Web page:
The map of connections of the immune system opens the way to new therapies

The map of connections of the immune system opens the way to new therapies

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An international scientific team has created a complete map of the network of connections that make up the human immune systemwhich could lead to new immunotherapies to treat cancer, infectious diseases and other conditions in which the immune response plays a role.

Researchers from the UK’s Wellcome Trust Sanger Institute, ETH Zurich, and their collaborators show in this map, the first of its kind, they say, how immune cells throughout the body connect and communicate.

The research, details of which are published in the journal Nature, includes the discovery of many hitherto unknown interactions which, taken together, shed light on the organization of the body’s immune defenses.

This offers answers to long-standing questions about current immunotherapies already being used to treat patients, explains a statement from Wellcome Sanger, noting that this detailed, public map of the immune system could also be vital in identifying new therapies in the future.

The immune system is made up of specialized cellssome of which travel individually through the body to look for signs of injury or disease.

Once they detect a threat, they have to communicate the message to other cells to mount an effective immune response. One of the ways this cell-to-cell signaling is done is through cell surface proteins that bind to corresponding “receptor” proteins on the surface of other cells.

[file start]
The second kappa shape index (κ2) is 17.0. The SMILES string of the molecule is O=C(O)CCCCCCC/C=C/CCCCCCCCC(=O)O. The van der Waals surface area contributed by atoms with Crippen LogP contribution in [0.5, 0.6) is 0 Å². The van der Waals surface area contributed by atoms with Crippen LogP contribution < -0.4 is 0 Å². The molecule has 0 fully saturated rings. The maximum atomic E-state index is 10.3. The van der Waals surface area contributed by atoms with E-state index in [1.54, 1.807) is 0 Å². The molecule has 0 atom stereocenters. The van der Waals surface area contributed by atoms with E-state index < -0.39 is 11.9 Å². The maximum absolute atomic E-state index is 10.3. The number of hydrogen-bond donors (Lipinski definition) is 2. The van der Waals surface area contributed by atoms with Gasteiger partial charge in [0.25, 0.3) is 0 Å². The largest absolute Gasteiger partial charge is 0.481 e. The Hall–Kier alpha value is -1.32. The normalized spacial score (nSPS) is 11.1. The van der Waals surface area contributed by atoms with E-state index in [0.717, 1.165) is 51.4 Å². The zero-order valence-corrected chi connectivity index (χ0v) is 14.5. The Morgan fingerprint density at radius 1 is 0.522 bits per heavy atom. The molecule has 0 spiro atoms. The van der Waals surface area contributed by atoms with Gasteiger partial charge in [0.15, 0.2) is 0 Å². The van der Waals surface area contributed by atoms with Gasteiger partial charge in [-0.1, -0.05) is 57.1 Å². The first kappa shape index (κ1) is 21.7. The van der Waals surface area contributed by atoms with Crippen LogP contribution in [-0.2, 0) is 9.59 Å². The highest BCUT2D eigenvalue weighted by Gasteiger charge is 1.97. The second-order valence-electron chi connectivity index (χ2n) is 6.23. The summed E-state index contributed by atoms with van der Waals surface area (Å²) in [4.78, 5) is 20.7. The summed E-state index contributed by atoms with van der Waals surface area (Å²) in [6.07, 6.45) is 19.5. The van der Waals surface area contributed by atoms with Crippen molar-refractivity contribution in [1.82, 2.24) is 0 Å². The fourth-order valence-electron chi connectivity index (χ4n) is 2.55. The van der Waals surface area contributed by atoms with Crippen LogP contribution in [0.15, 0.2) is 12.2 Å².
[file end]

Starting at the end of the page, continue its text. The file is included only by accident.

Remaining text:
Until now, the medical and scientific communities only had an incomplete map of these receptor connections between all types of immune cells of the organism, according to the same sources.

A thorough understanding of the interactions between immune cells and how this communication fits into the whole body is vital to develop treatments that improve the immune system to fight the disease, known as immunotherapies.

These have already shown to have a great potential in some diseasesespecially in the case of certain cancers, but they only work well in certain groups of patients and for certain conditions.

Knowing the map of immune receptor connections could help explain why immunotherapies sometimes only work in a subset of patientsand to offer new targets to design future immunotherapies that can be extended to other patients.

It is also necessary to understand the cell-to-cell signals that occur in the immune system to prevent and treat autoimmune diseaseswhich occur when the body confuses internal signals and attacks itself.

To design this atlas, the researchers isolated and investigated a nearly complete set of surface proteins that physically bind to immune cells.

Then they used a lot of computational and mathematical analyzes to outline the map. Its creation has required years of technological advances to address a problem of this magnitude.

Each immune cell can have hundreds of different surface proteins and receptors, and the interactions involving these proteins are often so transient that it has been need to invent specialized methods to make it possible to assemble an accurate map.

Summarizing, Jarrod Shilts of Wellcome Sanger: “Meticulously isolating and analyzing each immune cell and its interactions with others has provided us with the first map of the conversations between all the immune cells in the body.”

“This is a big step in understanding the inner workings of the immune system and hopefully researchers around the world use it to help develop new therapies that work with the body’s defense mechanisms.

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